Popular Woodworking 2005-04 № 147, страница 18

Popular Woodworking 2005-04 № 147, страница 18

VERMONT AMERICAN PURCHASES

HELP OUR MILITARY

FAMILIES IN NEED

When troops are deployed, their families are left to meet challenges alone. Vermont American Bits and Blades is proud to sponsor the VFW's Unmet Needs Program, which helps ensure those financial challenges never become overwhelming.

Through Unmet Needs, families receive aid for things like home and auto repairs, child-care, emergency medical expenses, even mortgage and rent payments.

A portion of each Vermont American purchase goes to support this vital program. To learn more or to help with your personal donation, visit unmetneeds.com or call 866-769-NEED.

Q & A

continued from page 14

caught my eye. I can't remember if that workbench was the subject of an article or not. Can you help me out? And where would I find some decent yellow pine to build it?

Terry Falknor West Milton, Ohio

The workbench is our "$175 Workbench," which was published in the February 2001 issue (#120). Because that back issue is no longer available, we have made the plan available for free on our web site. Visit popwood.com and click on the "Free Project Plans" link.

The only major alterations I have made to the bench include replacing the wooden-jawed vise with a traditional metal-jawed face vise and cutting the legs so the bench is 34" high.

To find Southern yellow pine, your best bet is to visit the Southern Pine Council's web site at southernpine.com. The site has a "product locator" that allows you to search for dealers by state. Southern pine isn't for sale everywhere, but it's more widely available than most suspect.

Also, when choosing your boards for the project, you'll find the wider and longer boards are the clearest and straightest. There's more ripping involved, but the extra effort is worth it because the stock is vastly superior.

— Christopher Schwarz, executive editor

Should Plywood and Solid Wood Be Stored Flat or On Edge?

I have some plywood that is standing up against an 8'-high wall. I also have some that is lying flat. Both of them seem to develop a curl to them after awhile. Is there a right and wrong way to store plywood? If so what is the best way to store it?

How about storing dry hardwood lumber? Does it matter how it is stored? I was going to build a compartment that could organize and store my hardwoods standing on end. Some of the lumber is 8' long.

Guy LaRochelle Zenon Park, Saskatchewan

I've found that plywood—especially the thinner varieties — tends to curl no matter what you do. Perhaps it's because of uneven moisture exchange or perhaps the wood used in the core is drying unevenly. Many times the curl will correct itself if air can circulate all around the panel. Our local lumberyard stores plywoodflat in the warehouse, and the weight of the materia keeps the pieces flat.

Then they put it in the showroom on edge so you can flip through it and select what you need.

Because of this tendency of the material to curl (and because plywood takes up so much space) I purchase plywood right as I begin a project and then work quickly with it so it doesn't curl up during construction. So my way around the storage problem is to not store it.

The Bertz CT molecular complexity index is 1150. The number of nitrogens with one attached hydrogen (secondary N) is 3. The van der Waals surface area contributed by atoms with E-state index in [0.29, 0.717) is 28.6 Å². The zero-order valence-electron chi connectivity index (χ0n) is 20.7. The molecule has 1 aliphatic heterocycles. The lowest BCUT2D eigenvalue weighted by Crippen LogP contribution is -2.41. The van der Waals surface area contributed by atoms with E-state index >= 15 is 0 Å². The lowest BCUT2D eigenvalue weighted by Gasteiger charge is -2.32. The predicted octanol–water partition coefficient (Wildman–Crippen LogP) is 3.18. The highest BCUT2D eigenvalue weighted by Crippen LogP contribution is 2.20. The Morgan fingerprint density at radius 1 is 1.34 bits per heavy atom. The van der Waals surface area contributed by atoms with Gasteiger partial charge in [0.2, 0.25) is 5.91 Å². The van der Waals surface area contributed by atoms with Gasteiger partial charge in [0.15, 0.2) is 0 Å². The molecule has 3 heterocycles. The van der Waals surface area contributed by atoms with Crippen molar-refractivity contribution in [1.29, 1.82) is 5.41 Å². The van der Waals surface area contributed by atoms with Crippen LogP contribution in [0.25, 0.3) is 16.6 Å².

For dry hardwoods, either storage method is commonly employed. If you have a basement shop, you might want to avoid storing the lumber on end. Basement floors can get a little damp.

— Christopher Schwarz, executive editor

How Do You Flatten a Panel With Hand Planes?

On a couple of recent projects my glued-up panels have been slightly bowed (probably from poor clamping technique). I've used a well tuned No. 4 smoothing plane to level them out, but I'm wondering if a jack plane or a jointer plane would do a better (and quicker) job. I've also considered getting a belt sander for this task. What is the best approach?

Robert Barron Madison, Alabama

I find belt sanders too aggressive and they require great skill to wield accurately. I tend to use hand tools because I find it more enjoyable and less prone to error (though it may actually be a bit slower). Here's my technique: I use a jack plane and jointer plane plus winding sticks—perfectly straight pieces of wood that allow me to sight down the panel and see any warp, bow or twist.

Once I identify the problem areas, I mark off the high spots with chalk and then knock them down with my jack plane. On a jack plane the iron should be cambered with a fingernail shape and the cut should be pretty rank. You want to remove material quickly.

Once the panel looks flat, I turn to my jointer plane. It has a slightly cambere d iron and takes a finer cut. Take passes at 45° all the way across the face one way and then 45° the other way. Don't worry about tear-out. This process just gets the panel flat. Check your work with your winding sticks. Once the panel is flat, come back with your jointer plane and take a few passes with the grain to clean up the diagonal marks.

Now you're ready for either sanding, scraping or smoothing with a No. 4 plane, whatever you do to get your panel ready for finishing. PW

— Christopher Schwarz, executive editor

16 1

Popular Woodworking April 2005

Обсуждение
Понравилось?
Войдите чтобы оставить комментарий
Понравилось?